Sometimes, There’s This Book

Sometimes, there’s this Book. You know the one – it’s a book that you remember reading all your life. The one that you finish in record time, reading in great gulps, and then exclaim over, and pass along to someone else – all the while madly scrambling to see if the author has written anything else.

I was in high school, and I was on a Gothic-reading binge. Gothics had mystery, romance and a touch of suspense to them, all of which appealed to me. More importantly, they were readily available on the spinners and magazine racks in the stores of my hometown. And better yet, my mother would read them too, which meant that I could usually count on her to fund some of my reading habit.

One day, I found a book called Ammie, Come Home, by Barbara Michaels. It looked interesting, so I picked it up.

It was one of those Books.

In addition to the mystery and romance – which I had expected – Michaels had woven a deep stream of the paranormal into the book – which I had not expected. I loved it. In those days when urban fantasy did not exist as an official genre, Michaels was writing it.

Witch was the next of her books that I found. It confirmed that Michaels was an author I wanted more of, and more and more.

And the hunt was on. A book here, a book there – I found just enough to keep me tantalized and searching for still more.

It wasn’t until I got to college, with many bookstores available and larger libraries, that I found most of the rest of her books. I finally ran into that wall of having read everything I could find by a particular author, and was stuck waiting for each year’s new offering. A year is a long time to wait when you want that next book.

And then a librarian asked me if I knew that Barbara Michaels also wrote as Elizabeth Peters.

An orgy of reading followed.

Her Elizabeth Peters books had more archaeology and less of the supernatural, but they still sucked me right in and told a story that kept me there until I had consumed the entire book. Then they spit me out with a dreadful book hangover (that mix of rapturous oh-I-loved-it and miserable I-can’t-believe-it’s-done).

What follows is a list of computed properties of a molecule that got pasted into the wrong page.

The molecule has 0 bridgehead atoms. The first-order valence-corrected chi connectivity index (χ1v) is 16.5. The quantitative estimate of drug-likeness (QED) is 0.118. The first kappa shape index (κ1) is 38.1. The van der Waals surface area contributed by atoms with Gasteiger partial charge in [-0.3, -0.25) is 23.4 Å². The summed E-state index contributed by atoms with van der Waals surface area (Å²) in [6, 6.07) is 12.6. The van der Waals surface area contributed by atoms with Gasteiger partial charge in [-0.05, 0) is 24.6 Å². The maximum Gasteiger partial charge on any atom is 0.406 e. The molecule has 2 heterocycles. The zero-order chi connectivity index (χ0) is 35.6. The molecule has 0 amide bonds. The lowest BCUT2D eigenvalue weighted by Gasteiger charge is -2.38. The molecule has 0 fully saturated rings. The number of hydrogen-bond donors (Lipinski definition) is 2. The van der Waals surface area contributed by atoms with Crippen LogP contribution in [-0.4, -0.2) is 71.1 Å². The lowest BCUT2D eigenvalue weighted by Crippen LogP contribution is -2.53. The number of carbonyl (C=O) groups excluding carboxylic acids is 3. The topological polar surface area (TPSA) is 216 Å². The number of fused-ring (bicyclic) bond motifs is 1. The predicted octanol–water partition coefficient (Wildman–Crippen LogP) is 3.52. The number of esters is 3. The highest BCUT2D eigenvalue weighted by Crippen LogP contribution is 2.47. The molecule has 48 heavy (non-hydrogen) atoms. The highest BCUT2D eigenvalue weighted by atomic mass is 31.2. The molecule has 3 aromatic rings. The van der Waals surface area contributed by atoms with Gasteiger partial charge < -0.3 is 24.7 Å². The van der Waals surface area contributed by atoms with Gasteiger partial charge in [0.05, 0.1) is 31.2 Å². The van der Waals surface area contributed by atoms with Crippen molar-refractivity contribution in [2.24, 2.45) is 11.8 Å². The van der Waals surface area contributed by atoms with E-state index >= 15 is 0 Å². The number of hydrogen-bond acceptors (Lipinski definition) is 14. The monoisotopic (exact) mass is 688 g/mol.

At least this time, when I hit the read-it-all wall, I could look forward to two new books a year.

Barbara Michaels/Elizabeth Peters/Barbara Mertz (her real name) died this past week, at the age of 85. There will be no more new books to wait for.

I will miss opening up the new adventures of an old friend from past pages. I will miss meeting a new character ready to dazzle with me with humor, intelligence and just enough quirks to make them seem like a real person I would like to know better. I will miss the plot twists Michaels/Peters tossed at her readers, and the romance – not heavy-handed sex or erotica but simple, sweet romance – that was in many of her books. Her regular use of older heroines appealed to me, particularly as I reached maturity myself. It was nice to see that you didn’t have to be twenty-something to have adventures!

Michaels’/Peters’ strong female characters – who could rescue themselves, thankyouverymuch – and her touch of the Unknown  – these things drew me in from the first book, kept me coming back for more for four decades, and have strongly influenced my own writing.

I could go on and on about my favorite Michaels/Peters characters and books, but if I got started, it would be hard to stop. Suffice it to say that she created many, many favorites of mine over the years.